A local woman, who now lives in Scotland has been awarded the British Empire Medal (BEM) for her services to the Multiple Sclerosis Society in the Borders.
74-year-old Anne Elizabeth Campbell, originally from the Coleraine area, has worked industriously for the society for more than 60 years.
Speaking to one of our sister papers in Scotland, Anne said: “The brown envelope with the Cabinet Office mark came when I was on holiday in November, and my son Richard, who was looking after my correspondence, was pushing me to open it as soon as I got home.
“I don’t think it will sink in until I actually receive it, but it is great testament to the work done by the MS Borders branch, as I believe I am its third recipient of an award.”
Anne Weston, the chair of the MS Borders Branch, of which Mrs Campbell is president, said: “Since Anne arrived in the Borders in 1987 she has been involved with the MS Borders Branch.
“This is a long-overdue acknowledgement of her valued service and of her hard work.
“She has been our leading fundraiser, she visits members of the branch on a regular basis and she is much loved.
“This award will be a real boost to people with MS in the Borders.”
Her parents co-founded the MS Society in Northern Ireland, after her mother was diagnosed with MS, and this led to the beginning of her dedication, first shaking a collection can at eight years old.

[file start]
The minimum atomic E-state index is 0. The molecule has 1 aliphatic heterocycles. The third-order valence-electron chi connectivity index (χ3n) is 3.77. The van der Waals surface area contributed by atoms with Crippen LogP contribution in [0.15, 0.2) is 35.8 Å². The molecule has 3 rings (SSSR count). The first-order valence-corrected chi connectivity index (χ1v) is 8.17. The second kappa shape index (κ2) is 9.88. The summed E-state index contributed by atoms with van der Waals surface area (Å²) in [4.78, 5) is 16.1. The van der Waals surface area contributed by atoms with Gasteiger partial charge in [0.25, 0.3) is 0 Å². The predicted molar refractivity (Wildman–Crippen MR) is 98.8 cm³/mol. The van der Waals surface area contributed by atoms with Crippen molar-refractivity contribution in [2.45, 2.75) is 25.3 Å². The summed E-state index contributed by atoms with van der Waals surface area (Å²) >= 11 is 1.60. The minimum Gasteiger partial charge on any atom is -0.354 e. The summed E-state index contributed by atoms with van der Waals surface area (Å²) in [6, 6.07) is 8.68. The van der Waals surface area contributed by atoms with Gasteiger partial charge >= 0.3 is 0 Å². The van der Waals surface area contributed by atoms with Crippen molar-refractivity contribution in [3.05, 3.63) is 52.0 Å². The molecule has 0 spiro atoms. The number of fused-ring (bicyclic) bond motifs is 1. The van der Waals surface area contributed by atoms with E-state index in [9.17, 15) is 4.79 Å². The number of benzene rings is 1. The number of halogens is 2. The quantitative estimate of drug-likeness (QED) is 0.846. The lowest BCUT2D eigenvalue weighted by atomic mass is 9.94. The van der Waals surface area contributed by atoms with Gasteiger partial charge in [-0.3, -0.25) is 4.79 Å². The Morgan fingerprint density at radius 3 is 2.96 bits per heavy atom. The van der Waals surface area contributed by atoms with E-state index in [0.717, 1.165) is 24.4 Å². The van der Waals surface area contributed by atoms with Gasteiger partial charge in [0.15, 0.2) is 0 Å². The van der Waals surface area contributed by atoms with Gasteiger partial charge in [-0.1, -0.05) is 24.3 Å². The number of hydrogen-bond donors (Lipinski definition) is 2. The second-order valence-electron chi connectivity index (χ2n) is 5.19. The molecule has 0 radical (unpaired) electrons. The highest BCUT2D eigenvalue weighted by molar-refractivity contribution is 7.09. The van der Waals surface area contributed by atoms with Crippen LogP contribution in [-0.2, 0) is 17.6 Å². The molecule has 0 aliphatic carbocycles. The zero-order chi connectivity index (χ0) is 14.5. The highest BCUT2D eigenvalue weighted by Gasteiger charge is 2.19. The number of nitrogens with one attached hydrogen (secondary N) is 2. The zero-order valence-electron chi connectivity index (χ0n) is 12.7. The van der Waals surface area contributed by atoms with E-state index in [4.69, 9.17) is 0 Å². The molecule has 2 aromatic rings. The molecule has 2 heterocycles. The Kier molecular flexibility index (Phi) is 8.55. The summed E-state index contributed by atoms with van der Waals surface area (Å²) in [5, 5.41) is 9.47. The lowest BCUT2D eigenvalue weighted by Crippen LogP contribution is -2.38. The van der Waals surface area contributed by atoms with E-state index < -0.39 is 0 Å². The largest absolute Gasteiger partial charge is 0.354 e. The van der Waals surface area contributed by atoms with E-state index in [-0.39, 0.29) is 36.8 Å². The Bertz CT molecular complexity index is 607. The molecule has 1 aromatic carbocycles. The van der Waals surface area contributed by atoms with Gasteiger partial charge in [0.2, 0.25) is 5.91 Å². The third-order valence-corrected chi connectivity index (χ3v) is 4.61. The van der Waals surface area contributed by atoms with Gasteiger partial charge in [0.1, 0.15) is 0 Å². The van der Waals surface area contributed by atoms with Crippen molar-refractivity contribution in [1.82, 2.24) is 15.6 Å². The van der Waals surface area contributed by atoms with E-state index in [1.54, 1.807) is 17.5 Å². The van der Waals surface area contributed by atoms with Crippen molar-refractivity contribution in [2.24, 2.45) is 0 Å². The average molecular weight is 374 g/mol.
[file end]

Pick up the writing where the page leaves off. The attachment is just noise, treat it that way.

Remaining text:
Anne said: “Back then, very little was known about MS. There is still a lot we don’t know even now.”
She served on the Ballymoney Committee and was a very dedicated secretary from 1970 to 1986.
During this time she was a representative at the Northern Ireland headquarters and helped to campaign for better support for those with MS in Northern Ireland.
In this same period she proved exceptional in her employment as head occupational therapist and was instrumental in setting up the occupational therapy department in a new day hospital and geriatric unit at Coleraine Hospital in 1970.
Since moving to the Borders, where she worked as chief occupational therapist at the BGH until her retiral, she has been a committee member, and then an outstanding chair with great drive and determination to provide better facilities and care for those with MS and their carers.
Morna Simpkins, MS Society Scotland Director said, “It is wonderful to see Anne get the recognition she deserves today, and on behalf of all of the MS Society and community I’d like to thank Anne for all the support she has offered over the years. We simply couldn’t do what we do without our hard working, dedicated volunteers.”